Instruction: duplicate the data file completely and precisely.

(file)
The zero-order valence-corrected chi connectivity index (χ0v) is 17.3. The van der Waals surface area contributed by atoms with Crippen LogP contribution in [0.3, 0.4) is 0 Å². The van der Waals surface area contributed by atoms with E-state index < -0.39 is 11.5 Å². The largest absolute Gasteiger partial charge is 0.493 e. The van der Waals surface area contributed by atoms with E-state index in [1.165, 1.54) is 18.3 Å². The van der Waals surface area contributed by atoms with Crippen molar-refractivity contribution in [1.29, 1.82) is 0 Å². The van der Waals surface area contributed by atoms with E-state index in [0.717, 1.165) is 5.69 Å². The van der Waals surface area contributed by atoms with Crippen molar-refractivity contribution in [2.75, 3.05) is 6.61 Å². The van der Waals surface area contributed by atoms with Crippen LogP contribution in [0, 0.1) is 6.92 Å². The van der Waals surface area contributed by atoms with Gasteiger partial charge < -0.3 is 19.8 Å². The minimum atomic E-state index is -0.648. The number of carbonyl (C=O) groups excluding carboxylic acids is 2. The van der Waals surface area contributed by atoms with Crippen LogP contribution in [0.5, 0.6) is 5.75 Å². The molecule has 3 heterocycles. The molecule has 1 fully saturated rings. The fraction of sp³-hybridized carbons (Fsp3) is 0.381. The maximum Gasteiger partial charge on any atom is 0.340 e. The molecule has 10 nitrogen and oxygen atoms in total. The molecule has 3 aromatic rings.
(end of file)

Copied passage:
The zero-order valence-corrected chi connectivity index (χ0v) is 17.3. The van der Waals surface area contributed by atoms with Crippen LogP contribution in [0.3, 0.4) is 0 Å². The van der Waals surface area contributed by atoms with E-state index < -0.39 is 11.5 Å². The largest absolute Gasteiger partial charge is 0.493 e. The van der Waals surface area contributed by atoms with E-state index in [1.165, 1.54) is 18.3 Å². The van der Waals surface area contributed by atoms with Crippen molar-refractivity contribution in [1.29, 1.82) is 0 Å². The van der Waals surface area contributed by atoms with E-state index in [0.717, 1.165) is 5.69 Å². The van der Waals surface area contributed by atoms with Crippen molar-refractivity contribution in [2.75, 3.05) is 6.61 Å². The van der Waals surface area contributed by atoms with Crippen LogP contribution in [0, 0.1) is 6.92 Å². The van der Waals surface area contributed by atoms with Gasteiger partial charge < -0.3 is 19.8 Å². The minimum atomic E-state index is -0.648. The number of carbonyl (C=O) groups excluding carboxylic acids is 2. The van der Waals surface area contributed by atoms with Crippen LogP contribution in [0.5, 0.6) is 5.75 Å². The molecule has 3 heterocycles. The molecule has 1 fully saturated rings. The fraction of sp³-hybridized carbons (Fsp3) is 0.381. The maximum Gasteiger partial charge on any atom is 0.340 e. The molecule has 10 nitrogen and oxygen atoms in total. The molecule has 3 aromatic rings.